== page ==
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National Institute on Alcohol Abuse and Alcoholism (NIAAA)

Study Identifies Genetic Variant that May Contribute to Alcohol and Drug Addiction

Research Update

Research Date

People with a genetic variant of a neurotransmitter gene may have an increased risk of addiction to alcohol and other substances later in life if they were exposed to childhood stress, such as divorce or emotionally distant parents, and other adverse experiences, according to recent research.
The study led by researchers at the University of Oklahoma College of Medicine in collaboration with researchers from the National Institute on Alcohol Abuse and Alcoholism (NIAAA), part of the National Institutes of Health, focused on an inherited variant of the gene for the enzyme catechol‐O‐methyltransferase (COMT).  “This is a well-known genetic variant of COMT, common worldwide, that leads to lower activity of this enzyme, and that has been previously observed to alter brain responses to stress and cognitive challenges,” stated study co-author, David Goldman, M.D., Chief of NIAAA’s Laboratory of Neurogenetics. COMT does so by helping the body manage levels of neurotransmitters, including dopamine, that are released when a person drinks alcohol or takes a drug like amphetamine.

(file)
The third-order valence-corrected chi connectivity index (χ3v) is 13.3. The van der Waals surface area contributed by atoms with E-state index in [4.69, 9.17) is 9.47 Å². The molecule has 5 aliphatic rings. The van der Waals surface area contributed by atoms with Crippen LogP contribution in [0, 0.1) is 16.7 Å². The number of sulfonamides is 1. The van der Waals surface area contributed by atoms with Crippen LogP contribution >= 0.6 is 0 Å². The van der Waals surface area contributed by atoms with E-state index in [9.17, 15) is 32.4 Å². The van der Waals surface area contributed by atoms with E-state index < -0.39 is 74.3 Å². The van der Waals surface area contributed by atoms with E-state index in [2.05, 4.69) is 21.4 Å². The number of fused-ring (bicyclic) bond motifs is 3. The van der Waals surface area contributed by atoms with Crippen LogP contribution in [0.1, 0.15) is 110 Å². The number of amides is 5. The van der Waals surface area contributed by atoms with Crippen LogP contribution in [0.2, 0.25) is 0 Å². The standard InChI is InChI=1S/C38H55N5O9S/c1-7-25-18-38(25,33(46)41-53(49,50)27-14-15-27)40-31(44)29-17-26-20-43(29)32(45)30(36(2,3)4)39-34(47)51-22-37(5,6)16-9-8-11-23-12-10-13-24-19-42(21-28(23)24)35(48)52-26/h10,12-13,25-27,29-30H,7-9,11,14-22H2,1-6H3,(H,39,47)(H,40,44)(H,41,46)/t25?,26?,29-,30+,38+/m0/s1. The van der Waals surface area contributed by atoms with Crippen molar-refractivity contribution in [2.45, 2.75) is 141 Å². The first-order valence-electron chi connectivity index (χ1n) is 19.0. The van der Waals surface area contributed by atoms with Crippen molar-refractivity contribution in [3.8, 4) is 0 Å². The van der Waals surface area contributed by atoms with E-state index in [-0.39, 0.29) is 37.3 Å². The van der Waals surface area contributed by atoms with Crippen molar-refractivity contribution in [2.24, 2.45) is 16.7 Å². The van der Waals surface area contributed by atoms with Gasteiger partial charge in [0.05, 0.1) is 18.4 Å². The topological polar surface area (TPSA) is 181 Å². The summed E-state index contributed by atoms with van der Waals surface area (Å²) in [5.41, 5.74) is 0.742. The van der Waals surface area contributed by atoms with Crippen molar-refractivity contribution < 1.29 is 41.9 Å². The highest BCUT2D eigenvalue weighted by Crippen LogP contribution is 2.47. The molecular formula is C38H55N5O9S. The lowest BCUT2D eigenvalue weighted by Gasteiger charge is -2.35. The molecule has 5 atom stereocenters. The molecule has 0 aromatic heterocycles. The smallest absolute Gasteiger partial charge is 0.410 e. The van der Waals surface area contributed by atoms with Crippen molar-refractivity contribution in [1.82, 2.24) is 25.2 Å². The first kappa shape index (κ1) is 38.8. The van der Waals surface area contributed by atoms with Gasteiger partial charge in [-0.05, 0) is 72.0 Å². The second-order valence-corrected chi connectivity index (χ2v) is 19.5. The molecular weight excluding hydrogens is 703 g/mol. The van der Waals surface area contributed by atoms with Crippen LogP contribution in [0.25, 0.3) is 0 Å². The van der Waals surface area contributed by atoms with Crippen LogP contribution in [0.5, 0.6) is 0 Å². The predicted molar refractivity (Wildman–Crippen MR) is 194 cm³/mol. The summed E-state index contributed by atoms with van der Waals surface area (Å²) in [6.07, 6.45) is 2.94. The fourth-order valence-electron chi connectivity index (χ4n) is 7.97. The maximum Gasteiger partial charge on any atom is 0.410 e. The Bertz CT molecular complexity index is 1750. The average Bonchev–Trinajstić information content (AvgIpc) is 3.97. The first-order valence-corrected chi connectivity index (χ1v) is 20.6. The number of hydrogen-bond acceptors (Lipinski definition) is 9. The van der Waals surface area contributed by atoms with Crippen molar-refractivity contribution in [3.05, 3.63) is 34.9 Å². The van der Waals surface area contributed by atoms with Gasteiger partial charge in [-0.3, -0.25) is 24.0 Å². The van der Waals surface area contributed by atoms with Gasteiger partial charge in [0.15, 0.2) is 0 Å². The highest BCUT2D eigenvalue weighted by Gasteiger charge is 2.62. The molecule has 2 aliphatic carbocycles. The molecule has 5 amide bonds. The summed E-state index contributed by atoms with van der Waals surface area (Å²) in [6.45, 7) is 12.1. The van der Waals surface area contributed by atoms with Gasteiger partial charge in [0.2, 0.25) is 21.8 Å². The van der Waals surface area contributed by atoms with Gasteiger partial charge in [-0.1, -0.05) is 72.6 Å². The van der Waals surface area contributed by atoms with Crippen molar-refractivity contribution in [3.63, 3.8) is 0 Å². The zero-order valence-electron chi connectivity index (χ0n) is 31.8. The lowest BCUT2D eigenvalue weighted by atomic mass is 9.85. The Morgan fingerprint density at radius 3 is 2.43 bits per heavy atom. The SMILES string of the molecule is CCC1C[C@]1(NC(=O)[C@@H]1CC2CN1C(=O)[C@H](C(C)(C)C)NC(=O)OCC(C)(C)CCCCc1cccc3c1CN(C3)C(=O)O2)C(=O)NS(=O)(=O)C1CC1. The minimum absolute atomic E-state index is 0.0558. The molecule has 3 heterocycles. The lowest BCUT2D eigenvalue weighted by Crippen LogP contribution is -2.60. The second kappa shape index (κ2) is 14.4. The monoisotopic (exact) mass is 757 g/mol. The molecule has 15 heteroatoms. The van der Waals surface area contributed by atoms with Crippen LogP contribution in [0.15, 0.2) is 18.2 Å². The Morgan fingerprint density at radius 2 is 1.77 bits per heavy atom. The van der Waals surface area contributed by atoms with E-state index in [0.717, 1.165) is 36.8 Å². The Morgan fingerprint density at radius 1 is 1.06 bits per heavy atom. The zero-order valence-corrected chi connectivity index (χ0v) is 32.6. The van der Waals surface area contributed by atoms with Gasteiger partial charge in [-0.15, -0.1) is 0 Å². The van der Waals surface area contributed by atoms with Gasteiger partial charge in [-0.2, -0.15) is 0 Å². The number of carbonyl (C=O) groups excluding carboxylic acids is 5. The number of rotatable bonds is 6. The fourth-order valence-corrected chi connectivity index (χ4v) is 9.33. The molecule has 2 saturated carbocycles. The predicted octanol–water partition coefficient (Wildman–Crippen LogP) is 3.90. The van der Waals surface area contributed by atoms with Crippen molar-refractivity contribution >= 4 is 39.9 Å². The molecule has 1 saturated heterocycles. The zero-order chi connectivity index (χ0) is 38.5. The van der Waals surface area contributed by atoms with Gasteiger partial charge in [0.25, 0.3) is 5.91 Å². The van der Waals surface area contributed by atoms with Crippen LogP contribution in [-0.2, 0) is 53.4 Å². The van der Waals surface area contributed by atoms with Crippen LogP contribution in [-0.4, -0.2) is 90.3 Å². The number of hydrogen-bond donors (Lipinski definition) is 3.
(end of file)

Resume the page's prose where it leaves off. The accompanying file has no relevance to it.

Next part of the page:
The study included 480 healthy young adults ages 18–30 years of age who had experienced varying amounts of early-life adversity during childhood and adolescence. The researchers found that people who experienced early life stress and had the genetically less active COMT variant were more vulnerable and started drinking at a younger age. This heightened vulnerability often led to consumption of alcohol and illicit drugs prior to the age of 15 years, a predictor for alcohol and other substance use disorders in later life.
These findings demonstrate the interplay between a person’s genetic makeup and adverse environmental factors during childhood to alter the risk of alcohol and other substance use disorders later in life. Although no single gene alone strongly predicts risk of addiction, some genes predict risk more strongly in the context of environmental exposures.
Lovallo WR, Cohoon AJ, Sorocco KH, Vincent AS, Acheson A, Hodgkinson CA, Goldman D. (2019) Early-life adversity and blunted stress reactivity as predictors of alcohol and drug use in persons with COMT (rs4680) Val158Met genotypes. Alcohol Clin Exp Res. 43(7):1519-1527. PMID: 31150143
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